Project1_Layout 1 07/05/2013 FLAT ROOFING & WATERPROOFING SYSTEMS
The sky’s the limit for advances in
roofing practice and materials
The roofing industry has undergone huge changes over the past decade, writes Shay Casey, senior sales manager at Sika-Trocal. Technology has
inspired its growth, with specification and design innovation keeping step with dynamic project visions
Building information moelling, digital
presentations and even refurbishment
surveys can be carried out using a
drone or virtual programmes. Technical
advancement has led to a marketplace
brimming with new products and systems.
Greater choice has led to increased competition,
with contractors offering complete roofing
and cladding packages – a major change in the
specification and application process.
The introduction of a wide range of
new membranes has seen contractors adapt
specifications to ensure the most cost-effective
installation; an option not available to architects
or clients who no longer have the power to uphold
the original specification. This can result in them
having to accept products of inferior quality,
which isn’t ideal.
Today’s roofing contractors need to be more
financially aware than ever before, due to the rise
of extended payment terms and retentions, which
have proven a huge burden to buyers and suppliers.
Firms throughout the construction sector have also
had to adapt to new ways of self-marketing.
The internet, and more particularly, social
media has revolutionised the way we communicate.
A large LinkedIn or Twitter presence can spread
positive word of a contractor’s service offering in a
matter of seconds.
Environmental concerns have also led to a lot
of roofing industry changes, with the introduction
of green and cool roofs, solar panels and further
developments in roof lighting. The Green Guide
has led to vast improvements in recycling,
manufacturing footprint and roofing performance
in terms of thermal values and sustainability.
The knock-on effect of the drive for a
‘cleaner’ project delivery means sales teams
not only have to be fluent in their products’
properties, but an understanding of their
compatibility with new technologies and
environmental standards is also required.
Virtual reality is another hi-tech revelation. From
simulated flight control and fair ground rides, to
historical battlefields and exotic holiday destinations,
a world of artificial exploration is available for those
with a taste for exhilaration which is free of risk.
It’s likely virtual reality will also prove
useful to the roofing sector in the coming years,
allowing stakeholders involved in a project to
visualise how it will look when completed. This
will help minimise misunderstandings between
parties which can lead to frustrating, costly
delays for the client.
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New technologies should – in theory – make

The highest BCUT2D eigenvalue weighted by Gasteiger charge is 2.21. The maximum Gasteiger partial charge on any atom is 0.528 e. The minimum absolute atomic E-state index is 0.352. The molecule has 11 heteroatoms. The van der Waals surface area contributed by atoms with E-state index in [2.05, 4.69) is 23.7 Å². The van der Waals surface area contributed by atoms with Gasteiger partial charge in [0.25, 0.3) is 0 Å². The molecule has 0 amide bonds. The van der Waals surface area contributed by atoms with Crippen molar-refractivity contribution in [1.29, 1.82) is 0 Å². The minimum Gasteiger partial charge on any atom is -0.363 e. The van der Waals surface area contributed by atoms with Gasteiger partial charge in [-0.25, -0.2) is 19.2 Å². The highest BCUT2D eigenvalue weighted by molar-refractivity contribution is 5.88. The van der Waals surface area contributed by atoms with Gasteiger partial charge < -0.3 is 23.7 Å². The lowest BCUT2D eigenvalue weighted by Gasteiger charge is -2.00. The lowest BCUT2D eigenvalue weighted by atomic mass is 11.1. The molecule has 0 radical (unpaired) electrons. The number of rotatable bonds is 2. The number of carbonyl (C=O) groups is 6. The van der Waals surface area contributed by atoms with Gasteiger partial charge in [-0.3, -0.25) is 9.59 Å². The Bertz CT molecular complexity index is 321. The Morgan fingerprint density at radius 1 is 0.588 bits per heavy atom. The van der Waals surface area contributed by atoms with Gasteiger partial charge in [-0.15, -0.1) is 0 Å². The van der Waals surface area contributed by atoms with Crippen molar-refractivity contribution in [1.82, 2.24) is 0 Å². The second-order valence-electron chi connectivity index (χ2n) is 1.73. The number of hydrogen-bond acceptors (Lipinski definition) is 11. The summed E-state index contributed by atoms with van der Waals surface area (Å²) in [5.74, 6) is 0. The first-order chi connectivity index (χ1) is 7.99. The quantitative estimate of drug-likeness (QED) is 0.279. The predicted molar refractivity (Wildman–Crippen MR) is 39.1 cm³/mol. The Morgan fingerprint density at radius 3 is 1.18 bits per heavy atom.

for more rapid construction, with contractors
able to tailor projects to a client’s specific needs.
It might be that technology will replace people
skills in certain areas of construction. In which
case, with digital wizardry perhaps taking care
of a project’s more technical aspects, it might
mean the industry’s future workforce will merely
require a broad range of abilities and knowledge
to remain employable.
Over the coming decade, the roofing industry
will doubtless face many challenges, and as
practices and systems change, members will be
required to adjust accordingly. With the support
of trade associations such as the Single Ply
Roofing Association and the National Federation
of Roofing Contractors, the future should hold no
fear for those involved in the roofing sector.
Tuff Waterproofing launches GRP roofing system for commercial market
Tuff Waterproofing, the supplier of heavy-duty
GRP waterproof flat roofing, has launched a new
system offering a combination of fast installation,
ease of use and high performance which is ideal for
the commercial market.
A durable, completely seamless waterproof
encapsulating membrane, Tuff Tech Pro VP/UV
is ideal for new or existing flat roofs, walkways,
balconies and gutters. Its advanced fast-curing
formulation is quick and easy to apply, significantly
reducing time and labour on site. Available with
installation training on request, the product is nonhazardous
and can be applied in damp atmosphere.
Tuff Tech Pro VP/UV is completely dry within
eight hours and fully cured within 24 hours to
form a waterproof membrane across the whole of
the application area. Brush or roller applied, the
solution is designed for excellent adhesion to a
range of substrates, including bitumen membranes,
asphalt, metals, brick and concrete.
According to the company, the Tuff Tech Pro
VP/UV has excellent wetting out and moulding
capabilities to accommodate complex shapes
A high-build, elastomeric, moisture-triggered
polyurethane membrane that comprises three
layers of advanced polyurethanes, Tuff Tech Pro
VP/UV also incorporates a separate reinforcement
layer. It can be recoated at any time prior to the
end of its maintenance life, thus extending its
working life indefinitely.
Greg Gimenez, managing director of Tuff
Waterproofing, said: “Whereas our established
TuffStuff GRP roofing is designed for new OSB
timber boards and overlay systems, Tuff Tech
Pro VP/UV is aimed mainly at the commercial
market. It is a cost-effective system for contractors
and trade professionals in need of time-efficient
solutions, which minimise site disruption and avoid
delays caused by adverse weather.
“Tuff Tech Pro VP/UV offers many
advanced performance features including vapour
permeability, flexibility throughout its service
life and a totally seamless barrier with no welds
or joints. Like our TuffStuff range, Tuff Tech Pro
VP/UV is cold-applied, with no heat used during
installation, and has built-in solar reflectivity,
providing excellent thermal and UV stability for all